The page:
Studying homiletics at Virginia Theological Seminary in the early aughts was a distinct challenge.  As middlers, we were required to take three-quarters of a year of homiletics, split between a semester with one professor and a third quarter class with another.  At that time, the two different professors were nearly diametrically opposed in their understanding of the task of preaching.  One was focused on argument and rhetoric, giving a list of preaching rules which shall not be violated and assigning a book suggesting a hard and fast way to organize a sermon.  The other was interested in the art of preaching, focusing on presentation and at times, bordering on theatrical.  The preaching gods smiled upon my type-a personality, and gave me a semester with the former.  I can’t say I remember all the rules, and I certainly don’t organize my sermon in “Four Pages,” but I am keenly aware of the Rev. Dr. Judith McDaniel’s deep dislike of pronouns.  If there wasn’t a direct and very obvious antecedent, you had better just repeat the noun because “this” and “that” just weren’t going to cut it.


I wish Paul had taken a class from Judith McDaniel because, like Meatloaf in his classic rock anthem “I would do anything for love,” Paul was pretty bad at having a direct antecedent for every pronoun.  Couple that with a real hack job by the RCL, and we have a lesson from the Philippians on Sunday that ends with a powerful line that makes little, if any, real sense.  Paul completes his thoughts on the goal of discipleship with these words “Therefore, my brothers and sisters, whom I love and long for, my joy and crown, stand firm in the Lord in this way, my beloved.”  To which, many who hear the lesson read and don’t know the larger framework of Philippians will ask “in what way?”

If we take into account the whole section from 3:12 to 4:1, which would make sense and one has to wonder why the RCL decided to skip the first six verses, then we find two occurrences of the same word I wrote about on Mondayteleios, to be made perfect.  The goal, the “in this way,” then is striving after God’s will for our lives, the perfection of our creation, which, if we go back just few verses further, is summed up in 3:10-11, “I want to know Christ and the power of his resurrection and the sharing of his sufferings by becoming like him in his death, if somehow I may attain the resurrection from the dead.”  The teleios of the Christian life, at least according to Paul in his letter to the Philippians, is to share in Christ’s suffering so that we might share in his resurrection.  It is taking up our cross by choosing to care for the poor, the lost, and the hopeless more than we care about our own comforts and desires.  In so doing, by standing firm and living lives of agape love, we share in the resurrection of Jesus in the joy of abundant life and the peace that passes all understanding not in some far off time and place after we die, but right here and right now as the Kingdom comes to earth.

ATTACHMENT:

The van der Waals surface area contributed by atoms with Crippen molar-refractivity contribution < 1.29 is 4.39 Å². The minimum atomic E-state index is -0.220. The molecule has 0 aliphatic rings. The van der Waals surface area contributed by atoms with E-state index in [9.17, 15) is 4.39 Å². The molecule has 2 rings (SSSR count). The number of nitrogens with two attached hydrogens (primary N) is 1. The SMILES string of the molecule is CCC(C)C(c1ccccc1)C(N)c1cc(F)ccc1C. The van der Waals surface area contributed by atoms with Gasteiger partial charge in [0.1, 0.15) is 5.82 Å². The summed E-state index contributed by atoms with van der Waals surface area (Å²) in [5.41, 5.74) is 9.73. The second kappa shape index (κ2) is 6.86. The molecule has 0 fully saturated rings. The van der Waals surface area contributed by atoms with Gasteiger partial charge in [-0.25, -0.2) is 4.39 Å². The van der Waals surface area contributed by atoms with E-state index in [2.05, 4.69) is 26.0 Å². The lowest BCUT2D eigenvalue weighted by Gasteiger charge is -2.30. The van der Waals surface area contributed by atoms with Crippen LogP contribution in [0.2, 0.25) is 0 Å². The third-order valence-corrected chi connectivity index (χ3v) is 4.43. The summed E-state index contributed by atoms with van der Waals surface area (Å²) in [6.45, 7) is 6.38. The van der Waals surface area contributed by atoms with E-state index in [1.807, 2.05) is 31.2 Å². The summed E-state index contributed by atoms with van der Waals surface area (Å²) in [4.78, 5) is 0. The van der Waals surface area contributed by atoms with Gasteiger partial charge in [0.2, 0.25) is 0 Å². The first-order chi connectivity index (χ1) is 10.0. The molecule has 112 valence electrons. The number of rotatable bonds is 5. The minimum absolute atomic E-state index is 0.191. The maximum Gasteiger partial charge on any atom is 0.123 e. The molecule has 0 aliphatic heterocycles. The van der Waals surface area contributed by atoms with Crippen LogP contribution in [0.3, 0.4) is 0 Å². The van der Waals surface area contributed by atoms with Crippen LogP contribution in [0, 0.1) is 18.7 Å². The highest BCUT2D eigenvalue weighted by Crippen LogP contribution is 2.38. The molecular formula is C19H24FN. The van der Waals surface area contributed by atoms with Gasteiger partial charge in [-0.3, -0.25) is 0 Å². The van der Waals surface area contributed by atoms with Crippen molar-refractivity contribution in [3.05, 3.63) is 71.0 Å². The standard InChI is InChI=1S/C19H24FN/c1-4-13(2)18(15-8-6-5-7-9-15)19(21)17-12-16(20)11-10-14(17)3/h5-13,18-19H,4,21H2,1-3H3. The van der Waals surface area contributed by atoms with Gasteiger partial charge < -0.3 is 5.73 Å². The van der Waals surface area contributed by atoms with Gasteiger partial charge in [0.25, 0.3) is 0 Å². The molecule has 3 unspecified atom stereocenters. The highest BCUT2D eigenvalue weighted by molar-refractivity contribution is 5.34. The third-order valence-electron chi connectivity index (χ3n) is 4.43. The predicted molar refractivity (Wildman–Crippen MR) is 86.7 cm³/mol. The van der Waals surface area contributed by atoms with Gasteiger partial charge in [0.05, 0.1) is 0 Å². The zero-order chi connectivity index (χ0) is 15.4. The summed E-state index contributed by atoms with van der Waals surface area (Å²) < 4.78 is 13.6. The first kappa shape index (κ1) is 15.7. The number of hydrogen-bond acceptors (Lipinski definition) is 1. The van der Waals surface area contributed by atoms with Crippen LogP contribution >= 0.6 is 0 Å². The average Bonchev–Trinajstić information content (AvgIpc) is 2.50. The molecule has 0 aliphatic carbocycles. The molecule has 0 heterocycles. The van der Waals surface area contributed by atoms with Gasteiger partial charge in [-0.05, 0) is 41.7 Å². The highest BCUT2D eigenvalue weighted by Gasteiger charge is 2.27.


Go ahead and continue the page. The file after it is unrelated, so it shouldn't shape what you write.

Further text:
When the version makes a difference


Aside from those who worship in King James only churches, the vast majority of Christians choose their Bibles based on no real preference other than maybe taste, ease of reading, and price point.  I have, from time to time, had parishioners who wished to buy a Bible as a gift ask me for my suggestions, and my choices are based on similar criteria, with the addition that I will always choose a translation over a paraphrase, ex. the Contemporary English Version is far superior for Biblical study to the Message.  The reality is that it doesn’t much matter which Bible you choose to read, so long as you are actually reading your Bible.

Note that I said “it doesn’t much matter.”  This morning, I found a case in which it might matter as our congregations listen to and we preach from Luke 13:31-35.  Towards the end of Jesus’ lamentation over Jerusalem, he speaks these words, which I found intriguing, “See, your house is left to you.”  I went in search on commentary on that text, assuming that Jesus was borrowing from an Old Testament source or maybe Luke had inserted a common Greek saying, but it seems nobody cares much about that phrase, except that somewhere in the middle of the 20th century, a word was removed from it.  The Revised Standard Version, predecessor to the NRSV which is common in Episcopal congregations, reads “Behold, your house is forsaken.”